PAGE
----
Henri Cartier-Bresson (H C-B)1908-2004, a French artist and photographer who, having first seriously taken up photography in the early 1930s, created a body of work that came to be universally recognized as the defining standard of what is now considered "Traditional Street Photography".
Cartier-Bresson's images are highly - and rightly - praised and imitated for several reasons: the technical quality of his images, his quick eye for effective composition and his ability to recognize, also quickly, the incipient "decisive moment". The "decisive moment" ...a concept often quoted, increasingly derided, but clearly evident in an amazing proportion of H C-B's images...is, I suggest, of two sorts. One is the kinetically predictable climax of an action observably in progress ( the bread-and-butter of sports photographers). The other is a seemingly unpredictable spontaneous action or expression perceived and acted upon by the photographer who is also an adept observer and interpreter of human nature. Either way, the "decisive moment, when recognized, has invariably been capitalized upon by Cartier-Bresson to impressive,and most positive effect.
I suggest that the ability to recognize an impending decisive moment is the fruit of long and natural interest in human nature and behavior. It can probably be cultivated to some degree, but I fear that to a greater extent it is congenital / inherent ...y'got it or y'don't. Sad to tell, some of us are simply far less gifted in these realms than are others. More's the pity that when I discuss personal attempts at street photography the three comments that must be trotted out more than any others are: "...this was just before she..." , "...this was just after he....", and "I just barely missed when..." To see a great many images not requiring such apologies, have a studied look at the traditional "street" of Cartier-Bresson and of UHH's own Graham Smith.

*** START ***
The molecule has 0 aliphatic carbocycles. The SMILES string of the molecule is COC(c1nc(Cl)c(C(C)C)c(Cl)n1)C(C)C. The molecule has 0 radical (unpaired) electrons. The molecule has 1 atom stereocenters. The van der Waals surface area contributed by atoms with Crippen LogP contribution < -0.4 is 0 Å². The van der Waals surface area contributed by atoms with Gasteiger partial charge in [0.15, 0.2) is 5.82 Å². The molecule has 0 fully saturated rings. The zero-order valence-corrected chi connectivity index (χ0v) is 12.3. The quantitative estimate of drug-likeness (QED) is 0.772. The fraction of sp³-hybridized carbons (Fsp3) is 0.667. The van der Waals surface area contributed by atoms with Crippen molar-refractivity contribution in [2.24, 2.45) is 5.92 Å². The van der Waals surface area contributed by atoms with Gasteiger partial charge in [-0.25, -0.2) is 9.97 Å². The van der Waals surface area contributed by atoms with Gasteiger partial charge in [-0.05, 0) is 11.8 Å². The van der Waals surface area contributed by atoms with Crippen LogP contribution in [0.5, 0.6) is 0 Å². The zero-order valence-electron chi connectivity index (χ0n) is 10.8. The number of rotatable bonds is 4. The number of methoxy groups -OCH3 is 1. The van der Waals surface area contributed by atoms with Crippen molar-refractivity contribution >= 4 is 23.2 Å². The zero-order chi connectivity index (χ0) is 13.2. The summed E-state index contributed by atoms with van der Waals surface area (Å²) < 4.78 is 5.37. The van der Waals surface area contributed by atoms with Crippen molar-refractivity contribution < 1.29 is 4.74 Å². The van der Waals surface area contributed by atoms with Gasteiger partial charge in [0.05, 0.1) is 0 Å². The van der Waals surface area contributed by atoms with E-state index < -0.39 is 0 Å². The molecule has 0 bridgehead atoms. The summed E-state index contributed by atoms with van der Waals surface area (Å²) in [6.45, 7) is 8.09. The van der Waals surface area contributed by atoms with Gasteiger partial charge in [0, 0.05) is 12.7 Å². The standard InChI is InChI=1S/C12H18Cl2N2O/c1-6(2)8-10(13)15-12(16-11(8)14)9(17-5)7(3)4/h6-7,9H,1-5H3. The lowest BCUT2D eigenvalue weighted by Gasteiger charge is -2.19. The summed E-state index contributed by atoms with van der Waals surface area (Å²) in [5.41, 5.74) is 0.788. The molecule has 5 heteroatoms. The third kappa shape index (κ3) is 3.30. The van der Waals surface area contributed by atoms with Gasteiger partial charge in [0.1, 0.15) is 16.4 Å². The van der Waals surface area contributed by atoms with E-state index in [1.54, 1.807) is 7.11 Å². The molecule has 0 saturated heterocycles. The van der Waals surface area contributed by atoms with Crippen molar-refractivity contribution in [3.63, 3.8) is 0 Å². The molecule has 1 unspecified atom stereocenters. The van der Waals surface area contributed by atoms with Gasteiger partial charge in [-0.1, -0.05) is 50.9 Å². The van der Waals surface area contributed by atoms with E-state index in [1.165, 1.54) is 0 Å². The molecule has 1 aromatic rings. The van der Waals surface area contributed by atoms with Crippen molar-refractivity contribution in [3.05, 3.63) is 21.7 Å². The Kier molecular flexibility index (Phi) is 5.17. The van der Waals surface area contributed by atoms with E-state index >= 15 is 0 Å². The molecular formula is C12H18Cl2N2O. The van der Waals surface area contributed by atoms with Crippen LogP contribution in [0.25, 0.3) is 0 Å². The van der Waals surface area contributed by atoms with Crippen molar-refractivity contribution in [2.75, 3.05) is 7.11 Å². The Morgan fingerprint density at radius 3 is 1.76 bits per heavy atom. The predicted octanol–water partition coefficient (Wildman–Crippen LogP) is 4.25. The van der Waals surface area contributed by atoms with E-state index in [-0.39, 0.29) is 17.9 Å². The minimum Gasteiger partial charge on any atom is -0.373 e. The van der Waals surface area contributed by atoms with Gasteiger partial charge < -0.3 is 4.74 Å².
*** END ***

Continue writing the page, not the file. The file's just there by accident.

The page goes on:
While H C-B was accomplished at candid exposures, he was never obsessive in that regard as a number of his images attest. Indeed, images # 14,25,29 provide testimony to the occasional value and impact of the subject's spontaneous and momentary awareness of the directed lens.
And that, actually, is IT ! H C-B was far more "into" spontaneity of event, action, and reaction than he was a slave to candid exposure, or, for that matter, any other aspect of photography...technical or artistic. And I do believe that study of the images of others of the "greats" of street photography reveals some degree of that same tendency in them, and by some of them more than others.
In the process of choosing the particular examples to be shown here from the seeming unlimited store of them available in print and on-line, I became impressed anew with the high proportion of his images that embody technical excellence, impact, composition and capture of the "decisive" moment, be it one logically anticipated/predictable (#s 1, 2, 5, 6), or one of momentary spontaneity intuitively perceived (#s 9, 14, 15, 22). In sum (and in my opinion) his paternity of traditional street is undeniable and unchallenged.
WOW! How he was able to capture at the precise moment..a true artist indeed. Thanks so much for sharing these images!
Thanks for putting together some of Cartie-Bresson's images. It is a true delight to study his images.
Thank you for all the work you put in to this.
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